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In the Garage: 1986 Mercury Capri 5.0L

THE CAR AND ITS OWNER 1986 Mercury Capri

THE CAR AND ITS OWNER
1986 Mercury Capri 5.0L owned by Edward Prete

WHAT MAKES IT INTERESTING
Lincoln-Mercury cited its 1986 Capri as "a car for people who take driving seriously, for people who want a car that provides more than just day-to-day transportation." Produced from 1979 through 1986, the Capri was a re-badged clone of the highly popular Ford Mustang, although, as Prete noted, his car has added styling cues, including "strongly defined fender flares" and a "bubble back" hatch. "Mechanically, it shares the same power train and underpinnings as a Ford Mustang GT," Prete said, "with the tried-and-true 5.0-liter V-8 engine backed by a five-speed manual transmission, giving a good balance of performance and reliability. Unfortunately, lackluster sales and limited production of less than 4,000 5.0L Capri's built in '86 resulted in its untimely demise. With this being the 'swan song' year for the Capri, it's the only model year with Sequential Electronic Fuel Injection (SEFI). Those features are two of the main draws to the Capri crowd for this specific model year."

HOW LONG HE'S OWNED IT
For about a year and a half

WHERE HE FOUND IT
Prete needed approximately a year before he found the right car on an enthusiast web site and brought it back from Texas.

CONDITION
"I am most of the way through a 'frame-on' rejuvenation," Prete said. "The car was in remarkable shape for being 23 years old and having 181,000 miles on it. Since the Capri was a limited-run car, some body parts are harder to find. At this point in the process, most of the more difficult work is complete."

TIPS FOR OWNERS
"Visit car shows or join an enthusiast web site that caters to your 'dream machine,'" Prete advised. "Study the market, ask questions and read technical articles. Get a full understanding of everything about the car and what repair costs may be like if you cannot tackle it yourself. And, most of all, never forget what you envision as the end result."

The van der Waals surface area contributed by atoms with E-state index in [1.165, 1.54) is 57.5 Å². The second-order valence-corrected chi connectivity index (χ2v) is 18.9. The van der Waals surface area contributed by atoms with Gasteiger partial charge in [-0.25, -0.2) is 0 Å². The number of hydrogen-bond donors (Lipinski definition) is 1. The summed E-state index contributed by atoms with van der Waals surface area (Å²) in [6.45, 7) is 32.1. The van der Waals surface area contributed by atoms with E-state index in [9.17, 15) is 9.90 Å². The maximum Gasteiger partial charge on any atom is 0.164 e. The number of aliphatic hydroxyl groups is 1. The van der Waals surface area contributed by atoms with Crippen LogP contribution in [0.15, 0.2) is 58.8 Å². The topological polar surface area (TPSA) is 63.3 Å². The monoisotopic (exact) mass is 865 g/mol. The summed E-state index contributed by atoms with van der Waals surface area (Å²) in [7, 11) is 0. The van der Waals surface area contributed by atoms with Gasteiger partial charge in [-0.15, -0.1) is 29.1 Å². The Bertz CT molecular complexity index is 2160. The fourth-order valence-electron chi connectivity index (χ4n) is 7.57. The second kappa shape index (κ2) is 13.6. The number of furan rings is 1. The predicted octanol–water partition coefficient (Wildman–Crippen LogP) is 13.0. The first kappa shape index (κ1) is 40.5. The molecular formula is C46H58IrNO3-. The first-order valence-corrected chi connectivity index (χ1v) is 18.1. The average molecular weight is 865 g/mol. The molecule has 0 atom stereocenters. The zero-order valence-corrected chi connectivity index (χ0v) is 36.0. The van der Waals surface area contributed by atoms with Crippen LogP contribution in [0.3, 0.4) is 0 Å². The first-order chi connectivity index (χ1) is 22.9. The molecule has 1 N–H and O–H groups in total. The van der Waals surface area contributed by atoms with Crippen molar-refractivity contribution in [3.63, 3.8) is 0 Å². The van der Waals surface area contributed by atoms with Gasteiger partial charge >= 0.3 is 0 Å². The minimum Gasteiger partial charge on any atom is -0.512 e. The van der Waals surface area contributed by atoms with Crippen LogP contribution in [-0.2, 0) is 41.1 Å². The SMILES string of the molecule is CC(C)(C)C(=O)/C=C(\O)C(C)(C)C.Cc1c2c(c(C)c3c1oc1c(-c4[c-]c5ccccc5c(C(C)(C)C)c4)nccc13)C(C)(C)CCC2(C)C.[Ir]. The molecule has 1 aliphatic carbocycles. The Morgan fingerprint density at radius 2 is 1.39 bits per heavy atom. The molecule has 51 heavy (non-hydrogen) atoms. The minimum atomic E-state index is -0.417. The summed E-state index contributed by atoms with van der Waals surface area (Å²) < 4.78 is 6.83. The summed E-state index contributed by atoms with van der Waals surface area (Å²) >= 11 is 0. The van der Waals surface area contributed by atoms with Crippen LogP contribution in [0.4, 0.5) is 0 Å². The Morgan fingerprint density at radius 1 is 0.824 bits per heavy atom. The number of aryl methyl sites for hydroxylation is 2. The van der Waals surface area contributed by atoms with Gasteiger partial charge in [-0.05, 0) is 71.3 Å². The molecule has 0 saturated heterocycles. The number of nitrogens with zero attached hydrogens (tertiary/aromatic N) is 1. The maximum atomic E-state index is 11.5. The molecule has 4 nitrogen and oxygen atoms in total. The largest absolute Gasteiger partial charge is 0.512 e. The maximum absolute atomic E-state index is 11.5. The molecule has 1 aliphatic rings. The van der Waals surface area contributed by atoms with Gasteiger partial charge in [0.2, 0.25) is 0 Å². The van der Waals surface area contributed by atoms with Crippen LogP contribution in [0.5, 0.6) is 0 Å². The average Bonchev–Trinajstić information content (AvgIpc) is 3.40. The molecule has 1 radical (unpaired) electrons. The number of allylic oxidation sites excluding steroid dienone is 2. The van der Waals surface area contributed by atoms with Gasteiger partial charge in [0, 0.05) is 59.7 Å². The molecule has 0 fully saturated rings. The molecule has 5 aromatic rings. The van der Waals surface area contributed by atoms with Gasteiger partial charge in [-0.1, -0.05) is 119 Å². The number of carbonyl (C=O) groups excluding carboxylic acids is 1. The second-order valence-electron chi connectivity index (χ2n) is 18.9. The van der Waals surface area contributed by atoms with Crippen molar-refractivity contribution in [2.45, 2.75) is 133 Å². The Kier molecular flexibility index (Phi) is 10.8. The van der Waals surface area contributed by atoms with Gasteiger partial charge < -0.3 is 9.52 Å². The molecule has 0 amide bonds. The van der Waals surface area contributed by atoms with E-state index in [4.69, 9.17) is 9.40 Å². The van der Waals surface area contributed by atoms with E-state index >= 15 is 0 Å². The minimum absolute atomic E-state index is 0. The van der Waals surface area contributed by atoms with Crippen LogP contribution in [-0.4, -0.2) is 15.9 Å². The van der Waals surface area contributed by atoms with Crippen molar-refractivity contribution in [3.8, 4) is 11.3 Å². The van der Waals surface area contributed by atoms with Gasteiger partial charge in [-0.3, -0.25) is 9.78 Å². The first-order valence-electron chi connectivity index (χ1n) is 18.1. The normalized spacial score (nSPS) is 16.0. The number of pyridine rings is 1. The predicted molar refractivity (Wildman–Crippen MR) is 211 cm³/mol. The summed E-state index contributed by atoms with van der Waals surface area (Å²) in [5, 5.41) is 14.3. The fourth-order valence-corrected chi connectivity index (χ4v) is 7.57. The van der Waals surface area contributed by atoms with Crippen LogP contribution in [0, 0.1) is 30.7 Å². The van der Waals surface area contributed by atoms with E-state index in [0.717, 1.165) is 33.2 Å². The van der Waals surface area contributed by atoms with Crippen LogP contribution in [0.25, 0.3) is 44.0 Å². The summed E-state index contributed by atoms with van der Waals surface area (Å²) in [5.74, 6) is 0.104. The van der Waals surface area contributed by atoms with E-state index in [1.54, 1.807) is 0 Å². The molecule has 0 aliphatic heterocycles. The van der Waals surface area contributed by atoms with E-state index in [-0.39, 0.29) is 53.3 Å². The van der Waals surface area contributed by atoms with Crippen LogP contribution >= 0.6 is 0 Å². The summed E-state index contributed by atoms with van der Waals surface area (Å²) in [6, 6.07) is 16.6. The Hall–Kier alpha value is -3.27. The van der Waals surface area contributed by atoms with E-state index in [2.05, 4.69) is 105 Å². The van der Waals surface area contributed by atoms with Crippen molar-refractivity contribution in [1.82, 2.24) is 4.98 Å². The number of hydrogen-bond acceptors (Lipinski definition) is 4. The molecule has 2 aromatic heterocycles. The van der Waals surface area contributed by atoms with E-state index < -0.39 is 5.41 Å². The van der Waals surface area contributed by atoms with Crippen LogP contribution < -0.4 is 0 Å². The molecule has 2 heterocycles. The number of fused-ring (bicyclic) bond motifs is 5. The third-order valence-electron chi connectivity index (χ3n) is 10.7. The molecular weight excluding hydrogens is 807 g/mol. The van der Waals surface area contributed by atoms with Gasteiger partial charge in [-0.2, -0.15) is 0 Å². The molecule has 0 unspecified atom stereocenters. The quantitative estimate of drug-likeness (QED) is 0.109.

VALUE
"In its current condition, with what has been put into restoring it, (the value is) likely in the vicinity of $7,500," he said. "My appreciation for it is priceless."

PERSONAL COMMENTS
"This was one of several cars I dreamt of in high school, and it took me almost 20 years to finally get it," Prete said. "It was well worth the wait."

THE CAR AND ITS OWNER
1986 Mercury Capri 5.0L owned by Edward Prete

WHAT MAKES IT INTERESTING
Lincoln-Mercury cited its 1986 Capri as "a car for people who take driving seriously, for people who want a car that provides more than just day-to-day transportation." Produced from 1979 through 1986, the Capri was a re-badged clone of the highly popular Ford Mustang, although, as Prete noted, his car has added styling cues, including "strongly defined fender flares" and a "bubble back" hatch.

"Mechanically, it shares the same power train and underpinnings as a Ford Mustang GT," Prete said, "with the tried-and-true 5.0-liter V-8 engine backed by a five-speed manual transmission, giving a good balance of performance and reliability. Unfortunately, lackluster sales and limited production of less than 4,000 5.0L Capri's built in '86 resulted in its untimely demise.

With this being the 'swan song' year for the Capri, it's the only model year with Sequential Electronic Fuel Injection (SEFI). Those features are two of the main draws to the Capri crowd for this specific model year."

HOW LONG HE'S OWNED IT
For about a year and a half

WHERE HE FOUND IT
Prete needed approximately a year before he found the right car on an enthusiast web site and brought it back from Texas.

CONDITION
"I am most of the way through a 'frame-on' rejuvenation," Prete said. "The car was in remarkable shape for being 23 years old and having 181,000 miles on it. Since the Capri was a limited-run car, some body parts are harder to find. At this point in the process, most of the more difficult work is complete."

TIPS FOR OWNERS
"Visit car shows or join an enthusiast web site that caters to your 'dream machine,'" Prete advised. "Study the market, ask questions and read technical articles. Get a full understanding of everything about the car and what repair costs may be like if you cannot tackle it yourself. And, most of all, never forget what you envision as the end result."

VALUE
"In its current condition, with what has been put into restoring it, (the value is) likely in the vicinity of $7,500," he said. "My appreciation for it is priceless."

PERSONAL COMMENTS
"This was one of several cars I dreamt of in high school, and it took me almost 20 years to finally get it," Prete said. "It was well worth the wait."

If you want to show off your car, e-mail your information and a jpg photo (at least 200 dpi) for consideration to David Fluhrer, Newsday Wheels; thegarage@optonline.net or fax: 631-843-3146.

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